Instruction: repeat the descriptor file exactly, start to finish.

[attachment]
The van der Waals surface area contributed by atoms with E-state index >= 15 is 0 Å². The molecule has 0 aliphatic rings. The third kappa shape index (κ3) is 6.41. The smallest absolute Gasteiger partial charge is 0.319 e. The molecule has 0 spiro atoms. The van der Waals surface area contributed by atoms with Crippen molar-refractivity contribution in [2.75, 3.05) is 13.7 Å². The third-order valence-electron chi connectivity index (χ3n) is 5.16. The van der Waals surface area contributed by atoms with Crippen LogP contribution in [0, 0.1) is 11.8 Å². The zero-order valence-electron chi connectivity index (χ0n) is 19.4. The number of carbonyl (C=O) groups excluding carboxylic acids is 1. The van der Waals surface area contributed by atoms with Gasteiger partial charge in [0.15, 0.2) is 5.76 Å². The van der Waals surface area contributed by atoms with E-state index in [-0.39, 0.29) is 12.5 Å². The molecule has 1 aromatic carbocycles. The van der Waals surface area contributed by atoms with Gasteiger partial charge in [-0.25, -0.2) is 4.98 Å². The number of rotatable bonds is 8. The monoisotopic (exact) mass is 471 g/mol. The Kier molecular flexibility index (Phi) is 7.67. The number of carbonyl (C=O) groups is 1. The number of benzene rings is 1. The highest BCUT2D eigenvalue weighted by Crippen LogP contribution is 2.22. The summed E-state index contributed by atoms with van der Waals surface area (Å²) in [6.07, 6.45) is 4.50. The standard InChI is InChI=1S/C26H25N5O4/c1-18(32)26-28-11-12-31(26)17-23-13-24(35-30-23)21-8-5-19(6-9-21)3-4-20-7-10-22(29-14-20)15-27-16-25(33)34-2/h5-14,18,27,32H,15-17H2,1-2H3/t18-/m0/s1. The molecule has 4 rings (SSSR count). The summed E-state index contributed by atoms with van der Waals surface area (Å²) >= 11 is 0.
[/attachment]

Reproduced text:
The van der Waals surface area contributed by atoms with E-state index >= 15 is 0 Å². The molecule has 0 aliphatic rings. The third kappa shape index (κ3) is 6.41. The smallest absolute Gasteiger partial charge is 0.319 e. The molecule has 0 spiro atoms. The van der Waals surface area contributed by atoms with Crippen molar-refractivity contribution in [2.75, 3.05) is 13.7 Å². The third-order valence-electron chi connectivity index (χ3n) is 5.16. The van der Waals surface area contributed by atoms with Crippen LogP contribution in [0, 0.1) is 11.8 Å². The zero-order valence-electron chi connectivity index (χ0n) is 19.4. The number of carbonyl (C=O) groups excluding carboxylic acids is 1. The van der Waals surface area contributed by atoms with Gasteiger partial charge in [0.15, 0.2) is 5.76 Å². The van der Waals surface area contributed by atoms with E-state index in [-0.39, 0.29) is 12.5 Å². The molecule has 1 aromatic carbocycles. The van der Waals surface area contributed by atoms with Gasteiger partial charge in [-0.25, -0.2) is 4.98 Å². The number of rotatable bonds is 8. The monoisotopic (exact) mass is 471 g/mol. The Kier molecular flexibility index (Phi) is 7.67. The number of carbonyl (C=O) groups is 1. The number of benzene rings is 1. The highest BCUT2D eigenvalue weighted by Crippen LogP contribution is 2.22. The summed E-state index contributed by atoms with van der Waals surface area (Å²) in [6.07, 6.45) is 4.50. The standard InChI is InChI=1S/C26H25N5O4/c1-18(32)26-28-11-12-31(26)17-23-13-24(35-30-23)21-8-5-19(6-9-21)3-4-20-7-10-22(29-14-20)15-27-16-25(33)34-2/h5-14,18,27,32H,15-17H2,1-2H3/t18-/m0/s1. The molecule has 4 rings (SSSR count). The summed E-state index contributed by atoms with van der Waals surface area (Å²) >= 11 is 0.